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  • $\begingroup$ Way back in the dark ages when Lisp was first conceived (around 1960), two Lisp fundamentals were CAR and CDR (contents of the address register and contents of the data register) en.m.wikipedia.org/wiki/CAR_and_CDR#Etymology. Passing things around in registers has been around forever. $\endgroup$
    – Flydog57
    Jul 30, 2023 at 3:36
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Compilers going for the most speed will inline functions aggressively, which involves bypassing the calling convention entirely. Also, when a function is strictly local, or when the compiler has access to the full program, it can safely ignore the official calling convention, and instead hardcode the function to take its arguments however is most effective. For the most part, older hardware didn’t have enough registers to use them for function arguments all the time, and newer hardware does.

Variadic functions in C, such as printf(format, ...), historically used the stack, on the DEC PDP-8, and the way they’re specified to work essentially assumes that the arguments will be pushed onto the stack in reverse order and cleaned up by the caller (although there are other possible ways to do it). Classic Fortran essentially assumes that function arguments are passed by reference, when they’re not global variables. A few older languages, such as COBOL, have a statement like PERFORM that doesn’t work the same way as function calls in Algol. Lisp machines are a particularly interesting example of an instruction set designed to accelerate the data structures of Lisp, which still uses the terms car and cdr after the format of the registers that were once used to pass arguments on a long-obsolete mainframe. But most new languages (and extensions to old ones) support the same kind of function calls that have become mainstream.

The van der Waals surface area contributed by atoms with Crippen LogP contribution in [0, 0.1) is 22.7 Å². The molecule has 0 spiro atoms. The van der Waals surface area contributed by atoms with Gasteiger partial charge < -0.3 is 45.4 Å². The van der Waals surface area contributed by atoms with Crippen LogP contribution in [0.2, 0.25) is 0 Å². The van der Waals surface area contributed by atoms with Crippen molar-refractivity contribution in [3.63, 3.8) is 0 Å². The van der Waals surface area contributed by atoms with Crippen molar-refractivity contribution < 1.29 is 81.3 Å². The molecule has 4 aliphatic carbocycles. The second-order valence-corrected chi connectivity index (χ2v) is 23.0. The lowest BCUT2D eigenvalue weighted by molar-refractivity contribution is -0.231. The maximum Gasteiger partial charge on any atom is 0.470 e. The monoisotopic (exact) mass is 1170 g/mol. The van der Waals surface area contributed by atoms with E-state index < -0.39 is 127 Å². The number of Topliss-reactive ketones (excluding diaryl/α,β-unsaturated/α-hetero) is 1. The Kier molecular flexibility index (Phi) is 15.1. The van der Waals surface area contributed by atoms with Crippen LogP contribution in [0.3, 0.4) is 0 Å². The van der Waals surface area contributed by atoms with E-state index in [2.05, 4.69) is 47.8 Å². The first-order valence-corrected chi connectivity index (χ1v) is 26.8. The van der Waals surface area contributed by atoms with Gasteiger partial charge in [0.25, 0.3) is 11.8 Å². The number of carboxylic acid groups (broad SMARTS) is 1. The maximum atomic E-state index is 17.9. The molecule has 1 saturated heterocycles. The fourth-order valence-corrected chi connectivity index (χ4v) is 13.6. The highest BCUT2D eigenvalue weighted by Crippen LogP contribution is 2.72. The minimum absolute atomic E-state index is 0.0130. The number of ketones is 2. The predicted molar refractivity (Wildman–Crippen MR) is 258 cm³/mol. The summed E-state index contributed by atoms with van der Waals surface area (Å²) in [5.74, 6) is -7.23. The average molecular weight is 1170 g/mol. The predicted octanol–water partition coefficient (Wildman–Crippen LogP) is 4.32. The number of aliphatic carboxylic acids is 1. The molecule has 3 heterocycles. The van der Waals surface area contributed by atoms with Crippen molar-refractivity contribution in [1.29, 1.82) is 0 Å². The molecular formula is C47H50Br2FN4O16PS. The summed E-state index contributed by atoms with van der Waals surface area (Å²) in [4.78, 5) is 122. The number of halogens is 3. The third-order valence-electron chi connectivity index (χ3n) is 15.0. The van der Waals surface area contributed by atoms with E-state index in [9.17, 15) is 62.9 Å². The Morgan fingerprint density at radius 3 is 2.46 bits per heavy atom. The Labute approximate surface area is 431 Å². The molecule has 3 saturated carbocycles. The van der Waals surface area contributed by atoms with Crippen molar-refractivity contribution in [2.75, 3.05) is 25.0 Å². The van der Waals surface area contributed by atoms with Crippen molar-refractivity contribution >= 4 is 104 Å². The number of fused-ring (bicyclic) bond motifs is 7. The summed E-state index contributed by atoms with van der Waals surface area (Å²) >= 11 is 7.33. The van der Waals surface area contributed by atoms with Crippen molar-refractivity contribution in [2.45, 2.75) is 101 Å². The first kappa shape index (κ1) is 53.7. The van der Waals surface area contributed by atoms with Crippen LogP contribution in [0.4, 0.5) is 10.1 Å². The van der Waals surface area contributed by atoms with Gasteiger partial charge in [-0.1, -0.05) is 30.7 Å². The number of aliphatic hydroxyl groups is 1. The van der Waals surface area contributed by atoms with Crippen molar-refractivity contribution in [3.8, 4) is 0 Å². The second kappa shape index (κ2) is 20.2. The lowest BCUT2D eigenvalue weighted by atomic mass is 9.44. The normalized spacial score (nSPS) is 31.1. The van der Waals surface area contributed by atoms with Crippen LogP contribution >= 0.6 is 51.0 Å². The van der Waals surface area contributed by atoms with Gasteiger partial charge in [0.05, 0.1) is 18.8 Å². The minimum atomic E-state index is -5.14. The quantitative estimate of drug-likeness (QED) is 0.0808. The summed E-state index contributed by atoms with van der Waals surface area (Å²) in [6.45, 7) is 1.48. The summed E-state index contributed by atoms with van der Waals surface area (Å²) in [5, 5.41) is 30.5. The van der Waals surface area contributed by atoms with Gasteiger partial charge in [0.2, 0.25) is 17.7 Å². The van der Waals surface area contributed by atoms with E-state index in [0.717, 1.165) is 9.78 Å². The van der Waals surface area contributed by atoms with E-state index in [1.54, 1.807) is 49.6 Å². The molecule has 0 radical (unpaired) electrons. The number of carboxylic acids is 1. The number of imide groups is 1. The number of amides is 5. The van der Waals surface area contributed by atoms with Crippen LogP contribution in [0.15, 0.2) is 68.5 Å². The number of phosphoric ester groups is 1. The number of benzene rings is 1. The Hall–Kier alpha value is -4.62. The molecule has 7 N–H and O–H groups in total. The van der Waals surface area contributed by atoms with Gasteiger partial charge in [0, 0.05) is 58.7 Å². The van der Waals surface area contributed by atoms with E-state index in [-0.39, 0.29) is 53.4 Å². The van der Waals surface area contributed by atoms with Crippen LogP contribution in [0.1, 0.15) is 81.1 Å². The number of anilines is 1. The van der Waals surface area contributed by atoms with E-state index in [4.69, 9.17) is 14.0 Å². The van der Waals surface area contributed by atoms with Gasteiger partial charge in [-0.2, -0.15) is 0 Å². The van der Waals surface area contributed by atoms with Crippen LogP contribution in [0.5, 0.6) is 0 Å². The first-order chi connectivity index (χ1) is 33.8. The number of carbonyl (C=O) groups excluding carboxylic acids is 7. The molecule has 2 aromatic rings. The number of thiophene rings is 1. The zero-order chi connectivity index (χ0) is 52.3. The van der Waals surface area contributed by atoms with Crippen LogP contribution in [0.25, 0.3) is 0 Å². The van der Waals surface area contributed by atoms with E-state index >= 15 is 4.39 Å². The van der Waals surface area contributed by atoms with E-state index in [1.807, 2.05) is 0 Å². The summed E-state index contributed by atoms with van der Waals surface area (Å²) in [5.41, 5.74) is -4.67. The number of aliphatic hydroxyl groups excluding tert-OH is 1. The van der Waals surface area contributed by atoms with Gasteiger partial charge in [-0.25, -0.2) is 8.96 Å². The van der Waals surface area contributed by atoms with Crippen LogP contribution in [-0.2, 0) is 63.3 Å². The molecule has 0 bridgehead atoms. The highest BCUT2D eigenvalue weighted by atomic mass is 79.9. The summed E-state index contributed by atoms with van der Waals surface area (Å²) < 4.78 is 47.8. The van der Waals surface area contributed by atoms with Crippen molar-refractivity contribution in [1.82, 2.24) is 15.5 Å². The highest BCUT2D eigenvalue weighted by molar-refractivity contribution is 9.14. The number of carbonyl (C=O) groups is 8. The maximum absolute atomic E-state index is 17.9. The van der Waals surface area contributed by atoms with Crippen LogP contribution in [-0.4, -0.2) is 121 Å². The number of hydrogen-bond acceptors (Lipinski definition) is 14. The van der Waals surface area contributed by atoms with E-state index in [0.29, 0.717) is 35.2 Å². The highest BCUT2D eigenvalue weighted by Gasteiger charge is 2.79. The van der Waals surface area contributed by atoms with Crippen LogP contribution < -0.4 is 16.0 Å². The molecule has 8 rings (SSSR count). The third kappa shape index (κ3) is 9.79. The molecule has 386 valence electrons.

System APIs also define a particular convention for system calls and callbacks. On the x86, these almost all passed arguments on the stack, largely because the machine had so few general-purpose registers that any non-tail call would need to spill its local variables onto the stack anyway. (However, some compilers offered an optional fastcall calling convention that passed arguments in registers.) When AMD created 64-bit long mode, they added more registers, and all 64-bit x86 systems pass function arguments in registers. This included the x32 calling convention on Linux, which takes advantage of the extra registers in 32-bit mode, but by then the original was too established to change.

Most other general-purpose ISAs have at least 32 named registers (because they derive from 32-bit classic RISC designs, which all have 32-bit fixed-width instruction words that can be fetched in one bus cycle. which leave enough room for three register fields of five bits each), and therefore passed function arguments in registers from the beginning. SPARC was notable for having windows of input and output registers that shifted upon each function call.